Nutrition and Health Tips for Horses That Turnout on Snow
Your horse was designed to spend his days roaming and grazing, thriving on the nutrients found in fresh grass. The benefits of constant grazing are plentiful, but acres of fresh pasture can be hard to come by, especially in the winter. Luckily, there are ways that you can help your horse get the benefits of grazing even when your fields are barren.
Your horse’s digestive system evolved to rely on a slow, steady intake of complex carbohydrates, like grasses. If he isn’t constantly grazing, his risk for ulcers and colic increases (learn more at SmartPak.com/UlcerRisk). If your horse can’t have access to fresh pasture due to geographic limitations or health conditions, at least make sure you’re providing plenty of quality hay throughout the day (free choice is ideal, but be sure to check with your veterinarian). We recommend a “slow feed” hay bag or net like the SmartPak Slow Feed Hay Bag.
Joint & Hoof Health
The constant mobility that comes with grazing is beneficial for both your horse’s joint health and his hoof circulation (learn more at SmartPak.com/HoofCirculation). If you can’t provide acres of turnout in the winter due to inclement weather, try to make sure your horse is getting as much exercise as possible, whether it’s handwalking, turnout in the indoor, or a few extra hacks a week from a friend.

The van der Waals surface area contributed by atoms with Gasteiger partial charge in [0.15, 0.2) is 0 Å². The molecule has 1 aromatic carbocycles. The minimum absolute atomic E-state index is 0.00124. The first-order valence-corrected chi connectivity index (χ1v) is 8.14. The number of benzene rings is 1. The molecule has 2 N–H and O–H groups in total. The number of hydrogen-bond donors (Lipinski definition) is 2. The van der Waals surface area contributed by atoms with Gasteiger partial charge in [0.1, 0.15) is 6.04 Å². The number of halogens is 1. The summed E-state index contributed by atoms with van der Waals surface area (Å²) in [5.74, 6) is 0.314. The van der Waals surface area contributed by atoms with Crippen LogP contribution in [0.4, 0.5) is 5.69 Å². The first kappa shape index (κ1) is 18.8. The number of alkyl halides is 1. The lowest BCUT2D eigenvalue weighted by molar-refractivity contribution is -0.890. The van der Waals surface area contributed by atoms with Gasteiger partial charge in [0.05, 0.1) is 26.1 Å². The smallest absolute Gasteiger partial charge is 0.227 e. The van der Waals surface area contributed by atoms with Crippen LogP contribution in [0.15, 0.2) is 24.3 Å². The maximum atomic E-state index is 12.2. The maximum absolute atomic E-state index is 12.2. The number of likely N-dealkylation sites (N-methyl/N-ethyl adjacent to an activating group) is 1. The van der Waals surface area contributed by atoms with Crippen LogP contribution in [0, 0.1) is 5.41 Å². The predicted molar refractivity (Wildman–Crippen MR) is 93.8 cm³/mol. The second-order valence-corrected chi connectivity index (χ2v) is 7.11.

Fresh pasture and hay are both forages, but they’re not created equal. Grass contains key nutrients like omega 3 fatty acids and vitamins A and E, but those nutrients are reduced when it is cut, dried, and stored as hay. Omega 3 fatty acids are essential to your horse’s well-being because they help support cellular health and a normal response to inflammation. If your horse doesn’t graze on fresh pasture year-round, consider supplementing with SmartOmega 3 & E Ultra. This formula provides omega 3 fatty acids from flax seed, fish oil, and chia seed, as well as vitamins A and E.
Reasons to Feed Omega 3s
- Limited access to fresh pasture
- Inflammatory health conditions
- High-grain diets